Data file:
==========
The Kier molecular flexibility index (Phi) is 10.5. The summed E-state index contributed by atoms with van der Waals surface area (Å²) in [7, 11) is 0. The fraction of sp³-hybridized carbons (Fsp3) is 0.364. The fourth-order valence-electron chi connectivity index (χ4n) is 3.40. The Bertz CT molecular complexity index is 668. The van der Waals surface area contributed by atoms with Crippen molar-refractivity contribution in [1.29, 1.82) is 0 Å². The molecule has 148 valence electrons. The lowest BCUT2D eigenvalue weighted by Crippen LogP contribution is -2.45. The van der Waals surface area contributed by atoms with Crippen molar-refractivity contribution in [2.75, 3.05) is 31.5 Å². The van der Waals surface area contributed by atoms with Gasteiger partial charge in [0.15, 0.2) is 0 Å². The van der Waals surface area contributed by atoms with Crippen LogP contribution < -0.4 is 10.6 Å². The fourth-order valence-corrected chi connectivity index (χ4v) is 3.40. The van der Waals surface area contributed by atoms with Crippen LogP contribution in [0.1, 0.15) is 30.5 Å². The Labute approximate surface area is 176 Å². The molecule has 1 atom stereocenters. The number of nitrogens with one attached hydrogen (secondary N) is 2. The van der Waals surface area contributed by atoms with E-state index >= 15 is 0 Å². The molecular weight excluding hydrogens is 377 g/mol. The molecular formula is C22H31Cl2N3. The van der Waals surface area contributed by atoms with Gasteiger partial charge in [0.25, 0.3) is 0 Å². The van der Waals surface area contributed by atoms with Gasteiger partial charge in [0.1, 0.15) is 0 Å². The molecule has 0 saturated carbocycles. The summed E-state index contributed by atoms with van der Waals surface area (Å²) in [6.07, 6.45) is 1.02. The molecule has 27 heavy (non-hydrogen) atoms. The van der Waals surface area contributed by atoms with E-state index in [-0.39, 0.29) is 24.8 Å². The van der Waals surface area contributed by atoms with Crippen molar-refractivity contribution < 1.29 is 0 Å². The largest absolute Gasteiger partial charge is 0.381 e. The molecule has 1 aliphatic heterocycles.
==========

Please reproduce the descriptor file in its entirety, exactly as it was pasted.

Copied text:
The Kier molecular flexibility index (Phi) is 10.5. The summed E-state index contributed by atoms with van der Waals surface area (Å²) in [7, 11) is 0. The fraction of sp³-hybridized carbons (Fsp3) is 0.364. The fourth-order valence-electron chi connectivity index (χ4n) is 3.40. The Bertz CT molecular complexity index is 668. The van der Waals surface area contributed by atoms with Crippen molar-refractivity contribution in [1.29, 1.82) is 0 Å². The molecule has 148 valence electrons. The lowest BCUT2D eigenvalue weighted by Crippen LogP contribution is -2.45. The van der Waals surface area contributed by atoms with Crippen molar-refractivity contribution in [2.75, 3.05) is 31.5 Å². The van der Waals surface area contributed by atoms with Gasteiger partial charge in [0.15, 0.2) is 0 Å². The van der Waals surface area contributed by atoms with Crippen LogP contribution < -0.4 is 10.6 Å². The fourth-order valence-corrected chi connectivity index (χ4v) is 3.40. The van der Waals surface area contributed by atoms with Crippen LogP contribution in [0.1, 0.15) is 30.5 Å². The Labute approximate surface area is 176 Å². The molecule has 1 atom stereocenters. The number of nitrogens with one attached hydrogen (secondary N) is 2. The van der Waals surface area contributed by atoms with E-state index >= 15 is 0 Å². The molecular weight excluding hydrogens is 377 g/mol. The molecular formula is C22H31Cl2N3. The van der Waals surface area contributed by atoms with Gasteiger partial charge in [0.25, 0.3) is 0 Å². The van der Waals surface area contributed by atoms with Gasteiger partial charge in [0.1, 0.15) is 0 Å². The molecule has 0 saturated carbocycles. The summed E-state index contributed by atoms with van der Waals surface area (Å²) in [6.07, 6.45) is 1.02. The molecule has 27 heavy (non-hydrogen) atoms. The van der Waals surface area contributed by atoms with E-state index in [-0.39, 0.29) is 24.8 Å². The van der Waals surface area contributed by atoms with Crippen molar-refractivity contribution < 1.29 is 0 Å². The largest absolute Gasteiger partial charge is 0.381 e. The molecule has 1 aliphatic heterocycles.